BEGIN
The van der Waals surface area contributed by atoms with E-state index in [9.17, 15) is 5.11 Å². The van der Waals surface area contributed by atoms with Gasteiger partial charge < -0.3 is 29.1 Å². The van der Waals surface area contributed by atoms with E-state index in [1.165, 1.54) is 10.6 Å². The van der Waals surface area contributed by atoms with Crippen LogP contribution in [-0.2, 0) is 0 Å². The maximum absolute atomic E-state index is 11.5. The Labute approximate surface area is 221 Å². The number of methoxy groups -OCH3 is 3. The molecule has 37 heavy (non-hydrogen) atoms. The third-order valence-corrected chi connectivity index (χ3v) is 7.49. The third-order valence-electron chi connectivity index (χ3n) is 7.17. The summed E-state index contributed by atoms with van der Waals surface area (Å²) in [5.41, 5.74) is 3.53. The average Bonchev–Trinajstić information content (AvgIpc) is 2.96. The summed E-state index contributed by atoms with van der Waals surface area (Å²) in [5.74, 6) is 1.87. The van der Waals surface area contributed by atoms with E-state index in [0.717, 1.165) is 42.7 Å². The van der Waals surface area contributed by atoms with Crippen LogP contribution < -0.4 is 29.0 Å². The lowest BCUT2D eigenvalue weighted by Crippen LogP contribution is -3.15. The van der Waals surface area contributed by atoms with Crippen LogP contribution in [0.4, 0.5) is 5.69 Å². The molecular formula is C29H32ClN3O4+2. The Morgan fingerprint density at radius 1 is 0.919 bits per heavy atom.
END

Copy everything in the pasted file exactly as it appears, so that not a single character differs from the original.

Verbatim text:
The van der Waals surface area contributed by atoms with E-state index in [9.17, 15) is 5.11 Å². The van der Waals surface area contributed by atoms with Gasteiger partial charge < -0.3 is 29.1 Å². The van der Waals surface area contributed by atoms with E-state index in [1.165, 1.54) is 10.6 Å². The van der Waals surface area contributed by atoms with Crippen LogP contribution in [-0.2, 0) is 0 Å². The maximum absolute atomic E-state index is 11.5. The Labute approximate surface area is 221 Å². The number of methoxy groups -OCH3 is 3. The molecule has 37 heavy (non-hydrogen) atoms. The third-order valence-corrected chi connectivity index (χ3v) is 7.49. The third-order valence-electron chi connectivity index (χ3n) is 7.17. The summed E-state index contributed by atoms with van der Waals surface area (Å²) in [5.41, 5.74) is 3.53. The average Bonchev–Trinajstić information content (AvgIpc) is 2.96. The summed E-state index contributed by atoms with van der Waals surface area (Å²) in [5.74, 6) is 1.87. The van der Waals surface area contributed by atoms with E-state index in [0.717, 1.165) is 42.7 Å². The van der Waals surface area contributed by atoms with Crippen LogP contribution < -0.4 is 29.0 Å². The lowest BCUT2D eigenvalue weighted by Crippen LogP contribution is -3.15. The van der Waals surface area contributed by atoms with Crippen LogP contribution in [0.4, 0.5) is 5.69 Å². The molecular formula is C29H32ClN3O4+2. The Morgan fingerprint density at radius 1 is 0.919 bits per heavy atom.